I have just spent my annual week at the Open Chamber Music session of IMS Prussia Cove, down in Cornwall. It is lovely (in an intense sort of way) to be surrounded by great chamber music for every waking hour. I worked with fine musicians (most of them very young – well, by my standards) on two pieces new to me: Brahms’ C minor piano trio – a masterpiece, of course – and the ‘find’ of the week for many of us, Bloch’s amazing Piano Quintet no 1. I also listened to much wonderful music, including Britten’s 1st string quartet, and Mendelssohn’s Eb quartet, op 12 – surely Mendelssohn was the greatest teenage composer of all time?
But it was hearing two old favourites of mine, Schumann’s first two piano trios, that has brought me to the computer to write this post. I’m sorry; I know I go on about the man rather too much (as well as programming his music as often as possible, scripting an evening of words and music about him, co-authoring a book with him, etc – ok, it’s a bit of an obsession). But the piano trios are so utterly extraordinary – and so under-appreciated. The first two were written in 1847 (to be followed by a third, equally powerful, four years later). Five years had passed since the so-called ‘chamber-music year’, of 1842, in which he’d composed the piano quintet and piano quartet, as well as several of his shorter duos, and the charming Fantasiestucke op 88, also for piano trio – five years in which Schumann’s music had developed almost beyond recognition.
The piano quintet and piano quartet have always been far more popular than the piano trios; but why? Well, that is easily explained. The quartet and quintet are wonderful concert pieces, the emotions – be they ecstatically happy or deeply tragic – easily accessible and comparatively uncomplicated. Of course the quintet and quartet are in some ways autobiographical – Schumann’s music always is. But still, this is the public Schumann, writing for an audience. In the trios, we enter a different world – the complex inner world of Schumann’s deepest conflicts and affections. The first, the D minor, is as dark, as strange, as anything he ever wrote; the astonishing, stream-of-consciousness slow movement seems to me to be a portrait of the deep depression from which he undoubtedly suffered. The second, in what I think of as Schumann’s ‘womb’ key, F major, is in complete contrast: airborne, full of light and charm. But this is not the sweeping happiness of the quartet and quintet; it is subtle, inward-looking, vulnerable.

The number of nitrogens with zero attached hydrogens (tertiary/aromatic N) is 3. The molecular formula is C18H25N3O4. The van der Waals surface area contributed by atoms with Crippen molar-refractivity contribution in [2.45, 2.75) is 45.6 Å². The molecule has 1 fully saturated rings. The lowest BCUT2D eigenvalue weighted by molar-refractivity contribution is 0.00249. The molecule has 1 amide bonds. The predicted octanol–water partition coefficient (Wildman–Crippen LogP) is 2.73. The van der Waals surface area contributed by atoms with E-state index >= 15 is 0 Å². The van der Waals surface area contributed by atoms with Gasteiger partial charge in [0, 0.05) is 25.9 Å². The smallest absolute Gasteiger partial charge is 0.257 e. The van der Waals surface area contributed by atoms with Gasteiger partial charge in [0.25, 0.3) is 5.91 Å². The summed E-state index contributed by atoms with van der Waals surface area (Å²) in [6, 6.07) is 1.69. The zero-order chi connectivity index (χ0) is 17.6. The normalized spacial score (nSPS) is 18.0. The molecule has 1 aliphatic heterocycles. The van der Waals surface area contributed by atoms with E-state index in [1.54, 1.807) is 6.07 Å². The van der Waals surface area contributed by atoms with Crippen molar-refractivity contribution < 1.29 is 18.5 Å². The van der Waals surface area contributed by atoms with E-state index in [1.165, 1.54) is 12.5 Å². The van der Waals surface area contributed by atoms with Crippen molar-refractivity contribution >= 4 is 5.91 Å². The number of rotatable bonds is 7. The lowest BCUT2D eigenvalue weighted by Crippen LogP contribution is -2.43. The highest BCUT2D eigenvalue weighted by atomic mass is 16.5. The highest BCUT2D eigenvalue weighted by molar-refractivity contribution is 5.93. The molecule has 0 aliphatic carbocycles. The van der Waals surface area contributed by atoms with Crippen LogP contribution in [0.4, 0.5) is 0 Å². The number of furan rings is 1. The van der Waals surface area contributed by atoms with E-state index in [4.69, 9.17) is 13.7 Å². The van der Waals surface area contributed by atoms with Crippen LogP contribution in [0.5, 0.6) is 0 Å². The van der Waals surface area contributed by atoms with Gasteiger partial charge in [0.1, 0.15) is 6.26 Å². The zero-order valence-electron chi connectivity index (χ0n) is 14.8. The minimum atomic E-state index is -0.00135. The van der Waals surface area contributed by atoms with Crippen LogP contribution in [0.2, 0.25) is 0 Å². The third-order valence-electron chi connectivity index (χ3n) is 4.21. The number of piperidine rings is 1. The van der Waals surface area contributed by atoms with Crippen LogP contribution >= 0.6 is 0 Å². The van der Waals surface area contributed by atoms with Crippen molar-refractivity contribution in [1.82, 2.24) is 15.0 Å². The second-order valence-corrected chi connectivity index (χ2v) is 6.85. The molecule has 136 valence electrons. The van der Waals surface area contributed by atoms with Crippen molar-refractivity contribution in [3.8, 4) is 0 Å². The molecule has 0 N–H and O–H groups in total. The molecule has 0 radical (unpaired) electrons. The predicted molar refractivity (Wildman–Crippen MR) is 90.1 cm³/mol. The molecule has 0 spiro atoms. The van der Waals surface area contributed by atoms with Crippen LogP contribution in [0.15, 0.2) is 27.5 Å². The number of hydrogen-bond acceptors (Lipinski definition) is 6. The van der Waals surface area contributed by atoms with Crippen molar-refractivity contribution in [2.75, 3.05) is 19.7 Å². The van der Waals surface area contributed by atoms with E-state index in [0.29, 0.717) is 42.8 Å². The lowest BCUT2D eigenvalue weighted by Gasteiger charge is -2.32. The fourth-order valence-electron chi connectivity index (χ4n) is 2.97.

As I listened to these two trios in Cornwall, two particular moments (among many) stuck in my mind as perfect examples of Schumann’s unique, heavenly imagination – moments that could not have emerged from the pen, mind or soul of any other composer. The first comes in the development section of the D minor trio’s first movement. The music enters a dark sphere from which it seems that there is no escape; it dwindles into silence. From afar, as it were, the piano sounds a hymn-like chant, accompanied by the weird sound of cello and then violin playing sul ponticello, on the bridge. It is like a dream, a vision of distant redemption. I have a strong feeling that Schumann is actually quoting here from a hymn or chorale; but I have never been able to discover what it is. At any rate, it is an astonishing moment of altered consciousness, which sounds breathtakingly new and experimental even today; how must it have sounded to Schumann’s contemporaries?
The second ‘moment’ comes from the opening movement of the F major trio . The second subject here is actually a quotation from one of Schumann’s own songs, ‘Dein Bildnis wunderselig’, from his Liederkreis, op 39; perhaps Clara particularly loved this song. It is a beautiful descending melody, beginning on a high G, and ending on the C a fifth lower. Having heard it transformed in the development section, ne looks forward to its full reappearance in the recapitulation. But no – Schumann has another idea. When we reach the point at which the theme When we reach the point at which the theme should return, we hear, instead of the whole theme, only isolated notes, beginning with the falling fifth (supposedly his ‘Clara’ interval) that frames the whole melody. It is almost like an early example of minimalism – but the effect is indescribably tender, innocent and touching. Listening to it in Cornwall, I had a sudden fantasy of going up and embracing the man who could produce such a simple, magical stroke of genius. But then I imagined the shy, withdrawn Schumann shrinking in horror from my embrace; and Clara rebuking me disapprovingly: ‘Kindly behave yourself, Herr Isserlis’. Fair enough.